Arrange my environment: I try my hardest to only have healthy snacks on hand. When emotions and stress are running high, it would be entirely too easy to reach for a handful of cookies instead of an apple. So by eliminating that choice, I set myself up for success instead of failure.
Disposable is my friend: Crockpot liners. Throw away casserole dishes. Paper plates. The only thing I have to wash is the pan I cooked dinner in. This isn’t a permanent solution…but for the month of October, it will have to do.
*Breathe,* my friends. October is over. Thanksgiving is right around the corner. Soon, we will be able to hunker down under our blankets and hibernate the winter away.
Penn Jillette (of Penn and Teller) lost 100 pounds eating only potatoes.
And not exercising.
And then wrote a book about it.
I read it. I wanted to hate it. I really, really did. And, I did….as an English teacher. Jillette’s writing style is rambly, liberally seasoned with profanity, and aggressive. The book could be about half the length if he stuck to the point but instead he waxes “philosophical” for whole chapters about B list celebrities he knows, stupid stunts he’s pulled in the past, and loosely bound extended metaphors. Eventually at the end of each chapter he tries unsuccessfully to wrap it back around to a point about weight loss and diet. As a memoir, the book has too much of an agenda, as a diet book there is too much memoir. It fails on both fronts.
But about his diet…
To be clear, what Penn Jillette did was NOT eat only potatoes and no exercise. That’s the media bite that will be used to sell the book. Jillette ate nothing but plain potatoes for two weeks and then slowly added back into his diet whole, natural, unprocessed foods.
While I would NEVER advocate that someone only eat plain potatoes for two weeks, I have to admit that I applaud much of what Jillette says it did for him. Primarily, it broke his addiction to sugar, salt, and fat and altered many of his unhealthy eating habits that were just that: habit. Jillette talks about finally being able to taste the real taste of food again at the end of his two week potato fast. He tells an anecdote wherein he talks about the candy like qualities of un-buttered, un-salted corn on the cob (corn is primarily sugar).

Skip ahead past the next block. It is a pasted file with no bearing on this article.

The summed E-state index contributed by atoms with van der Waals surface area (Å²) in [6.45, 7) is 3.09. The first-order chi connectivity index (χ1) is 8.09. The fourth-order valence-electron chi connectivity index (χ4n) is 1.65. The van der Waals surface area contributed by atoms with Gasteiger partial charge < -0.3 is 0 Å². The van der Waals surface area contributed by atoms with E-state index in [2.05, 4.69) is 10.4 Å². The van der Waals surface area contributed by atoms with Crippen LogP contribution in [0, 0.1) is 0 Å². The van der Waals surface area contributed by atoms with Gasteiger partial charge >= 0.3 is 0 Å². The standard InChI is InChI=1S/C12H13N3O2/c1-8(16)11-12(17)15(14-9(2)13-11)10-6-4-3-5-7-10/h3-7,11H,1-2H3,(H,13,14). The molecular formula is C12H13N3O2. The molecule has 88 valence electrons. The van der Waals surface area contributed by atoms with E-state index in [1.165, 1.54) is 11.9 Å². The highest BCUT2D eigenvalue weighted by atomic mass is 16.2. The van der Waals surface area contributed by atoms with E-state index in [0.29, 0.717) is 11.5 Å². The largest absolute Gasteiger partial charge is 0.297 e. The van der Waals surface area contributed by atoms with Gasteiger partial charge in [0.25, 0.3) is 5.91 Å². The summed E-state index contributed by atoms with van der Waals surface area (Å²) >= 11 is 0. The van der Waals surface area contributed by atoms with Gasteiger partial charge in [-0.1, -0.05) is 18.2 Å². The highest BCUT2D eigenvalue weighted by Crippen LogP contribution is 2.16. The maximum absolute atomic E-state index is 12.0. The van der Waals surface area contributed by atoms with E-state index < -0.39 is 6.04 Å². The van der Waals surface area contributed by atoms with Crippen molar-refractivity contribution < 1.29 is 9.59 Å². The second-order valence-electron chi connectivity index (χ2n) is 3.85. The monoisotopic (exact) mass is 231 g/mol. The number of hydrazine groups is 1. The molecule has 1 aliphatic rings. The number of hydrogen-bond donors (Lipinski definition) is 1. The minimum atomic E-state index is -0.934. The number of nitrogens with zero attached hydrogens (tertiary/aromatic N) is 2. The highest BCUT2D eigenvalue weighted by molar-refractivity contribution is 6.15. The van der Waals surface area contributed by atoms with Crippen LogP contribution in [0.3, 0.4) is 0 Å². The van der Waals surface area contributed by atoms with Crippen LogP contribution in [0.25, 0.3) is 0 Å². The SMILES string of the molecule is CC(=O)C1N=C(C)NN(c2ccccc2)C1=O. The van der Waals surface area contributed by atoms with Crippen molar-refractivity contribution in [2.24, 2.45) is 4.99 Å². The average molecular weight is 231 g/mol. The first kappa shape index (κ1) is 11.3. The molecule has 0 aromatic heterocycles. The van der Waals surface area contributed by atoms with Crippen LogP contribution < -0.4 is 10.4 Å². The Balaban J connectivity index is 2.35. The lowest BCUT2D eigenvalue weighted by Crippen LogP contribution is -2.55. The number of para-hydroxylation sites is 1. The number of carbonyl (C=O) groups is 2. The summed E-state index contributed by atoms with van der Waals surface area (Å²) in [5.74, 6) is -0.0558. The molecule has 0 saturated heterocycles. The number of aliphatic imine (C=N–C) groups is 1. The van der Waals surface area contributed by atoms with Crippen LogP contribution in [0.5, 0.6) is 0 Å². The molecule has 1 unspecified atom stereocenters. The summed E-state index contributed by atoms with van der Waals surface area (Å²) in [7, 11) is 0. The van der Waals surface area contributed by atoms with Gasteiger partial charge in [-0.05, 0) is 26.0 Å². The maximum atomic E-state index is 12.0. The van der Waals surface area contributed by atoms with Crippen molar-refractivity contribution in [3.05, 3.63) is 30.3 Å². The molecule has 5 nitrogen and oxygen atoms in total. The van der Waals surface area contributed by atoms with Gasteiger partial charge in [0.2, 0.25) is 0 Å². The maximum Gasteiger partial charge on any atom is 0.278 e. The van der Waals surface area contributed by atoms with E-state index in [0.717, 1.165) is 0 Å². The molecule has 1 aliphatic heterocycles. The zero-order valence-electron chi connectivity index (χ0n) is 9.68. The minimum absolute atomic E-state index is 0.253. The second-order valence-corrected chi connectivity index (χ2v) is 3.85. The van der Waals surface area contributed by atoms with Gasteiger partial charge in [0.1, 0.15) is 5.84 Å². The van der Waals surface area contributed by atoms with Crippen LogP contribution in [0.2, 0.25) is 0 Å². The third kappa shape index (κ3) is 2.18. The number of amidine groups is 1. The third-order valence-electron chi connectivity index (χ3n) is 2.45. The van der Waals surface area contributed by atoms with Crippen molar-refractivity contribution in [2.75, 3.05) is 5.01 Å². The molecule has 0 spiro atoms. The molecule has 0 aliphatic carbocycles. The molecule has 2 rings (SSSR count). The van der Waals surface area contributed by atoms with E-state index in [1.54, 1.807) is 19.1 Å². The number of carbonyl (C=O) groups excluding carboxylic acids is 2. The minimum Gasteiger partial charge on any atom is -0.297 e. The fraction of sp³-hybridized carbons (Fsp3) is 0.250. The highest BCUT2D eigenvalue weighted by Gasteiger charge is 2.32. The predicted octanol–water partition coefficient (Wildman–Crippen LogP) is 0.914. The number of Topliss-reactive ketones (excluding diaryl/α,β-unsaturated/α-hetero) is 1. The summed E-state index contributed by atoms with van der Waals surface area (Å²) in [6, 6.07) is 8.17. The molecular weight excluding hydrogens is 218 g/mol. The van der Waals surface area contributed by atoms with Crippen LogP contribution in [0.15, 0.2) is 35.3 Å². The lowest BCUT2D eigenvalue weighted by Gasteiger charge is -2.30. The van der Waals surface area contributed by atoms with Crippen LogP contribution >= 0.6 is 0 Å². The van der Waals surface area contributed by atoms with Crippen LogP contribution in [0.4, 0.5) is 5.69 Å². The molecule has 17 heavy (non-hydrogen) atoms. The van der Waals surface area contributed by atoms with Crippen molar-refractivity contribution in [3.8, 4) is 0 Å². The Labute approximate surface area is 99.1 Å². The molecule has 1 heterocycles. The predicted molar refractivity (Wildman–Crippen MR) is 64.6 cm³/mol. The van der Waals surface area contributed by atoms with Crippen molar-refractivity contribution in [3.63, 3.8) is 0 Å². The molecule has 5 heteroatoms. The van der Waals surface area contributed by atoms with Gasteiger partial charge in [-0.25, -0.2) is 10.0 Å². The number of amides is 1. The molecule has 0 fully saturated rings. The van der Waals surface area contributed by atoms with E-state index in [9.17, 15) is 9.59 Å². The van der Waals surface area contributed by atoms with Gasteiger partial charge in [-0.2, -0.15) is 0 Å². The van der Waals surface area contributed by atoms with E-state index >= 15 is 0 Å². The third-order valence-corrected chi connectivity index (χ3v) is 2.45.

My favorite point that Jillette makes is that we have forgotten that sometimes not eating is an option. As an entertainer, Jillette eats out A LOT. So when he radically changed his diet (even after the potatoes) to something that did not resemble the Standard American Diet he faced a conundrum. Compromise and get something close to ok, or don’t eat? Our culture has a spiderweb of unwritten rules and norms surrounding meal times. But we have forgotten that sometimes not eating is a choice.
And about the no exercise thing: While Jillette was on his radically restricted diet, his “guru” told him no exercise. But all the meant was he wasn’t allowed to go to the gym for an hour, or put in a 30 minute workout DVD. He WAS allowed, and even encouraged, to be more active in his daily life. Playing with his kids or going for a walk with his wife were all on the menu, so to speak.
Jillette starts out the book by saying he is a juggler whose only higher education is clown college. He says the book is his story only, and not to be taken as gospel. While I, surprisingly, agree with Jillette’s diet’s main tenants (Get off the Sugar, Salt, Fat and Processed Foods; don’t just exercise but arrange your life to be more active) Jillette admits that he has an extreme personality and needed an extreme diet to help him lose weight. The so called potato diet isn’t for everyone. My main concern is that the sound bite of “Celebrity eats only potatoes, doesn’t exercise, looses 100 pounds” will be all that Joe Public hears and we will soon be seeing a shortage of french fries.
Today was the first day of school. I survived but I.Am.Exhausted. I have to make dinner tonight? I can’t even process that…